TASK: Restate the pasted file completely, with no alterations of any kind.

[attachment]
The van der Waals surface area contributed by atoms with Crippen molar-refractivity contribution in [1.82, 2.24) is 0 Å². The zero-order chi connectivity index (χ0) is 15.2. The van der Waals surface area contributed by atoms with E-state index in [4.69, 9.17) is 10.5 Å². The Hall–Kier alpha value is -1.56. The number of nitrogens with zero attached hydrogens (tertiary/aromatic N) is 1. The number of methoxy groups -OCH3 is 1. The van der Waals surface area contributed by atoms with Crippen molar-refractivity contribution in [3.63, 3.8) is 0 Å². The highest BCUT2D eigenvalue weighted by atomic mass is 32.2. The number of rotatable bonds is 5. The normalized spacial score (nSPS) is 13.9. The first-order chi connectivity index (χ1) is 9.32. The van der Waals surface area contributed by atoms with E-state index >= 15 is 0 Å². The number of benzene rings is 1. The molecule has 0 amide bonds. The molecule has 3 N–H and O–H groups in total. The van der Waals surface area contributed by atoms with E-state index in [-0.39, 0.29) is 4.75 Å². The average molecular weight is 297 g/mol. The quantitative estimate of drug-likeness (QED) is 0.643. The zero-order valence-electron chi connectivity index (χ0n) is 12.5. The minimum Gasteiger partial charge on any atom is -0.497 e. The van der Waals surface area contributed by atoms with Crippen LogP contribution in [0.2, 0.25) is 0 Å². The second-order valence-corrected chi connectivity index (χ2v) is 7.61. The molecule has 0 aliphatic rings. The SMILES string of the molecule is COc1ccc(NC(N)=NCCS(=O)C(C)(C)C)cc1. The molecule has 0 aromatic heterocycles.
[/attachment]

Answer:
The van der Waals surface area contributed by atoms with Crippen molar-refractivity contribution in [1.82, 2.24) is 0 Å². The zero-order chi connectivity index (χ0) is 15.2. The van der Waals surface area contributed by atoms with E-state index in [4.69, 9.17) is 10.5 Å². The Hall–Kier alpha value is -1.56. The number of nitrogens with zero attached hydrogens (tertiary/aromatic N) is 1. The number of methoxy groups -OCH3 is 1. The van der Waals surface area contributed by atoms with Crippen molar-refractivity contribution in [3.63, 3.8) is 0 Å². The highest BCUT2D eigenvalue weighted by atomic mass is 32.2. The number of rotatable bonds is 5. The normalized spacial score (nSPS) is 13.9. The first-order chi connectivity index (χ1) is 9.32. The van der Waals surface area contributed by atoms with E-state index >= 15 is 0 Å². The number of benzene rings is 1. The molecule has 0 amide bonds. The molecule has 3 N–H and O–H groups in total. The van der Waals surface area contributed by atoms with E-state index in [-0.39, 0.29) is 4.75 Å². The average molecular weight is 297 g/mol. The quantitative estimate of drug-likeness (QED) is 0.643. The zero-order valence-electron chi connectivity index (χ0n) is 12.5. The minimum Gasteiger partial charge on any atom is -0.497 e. The van der Waals surface area contributed by atoms with Crippen LogP contribution in [0.2, 0.25) is 0 Å². The second-order valence-corrected chi connectivity index (χ2v) is 7.61. The molecule has 0 aliphatic rings. The SMILES string of the molecule is COc1ccc(NC(N)=NCCS(=O)C(C)(C)C)cc1. The molecule has 0 aromatic heterocycles.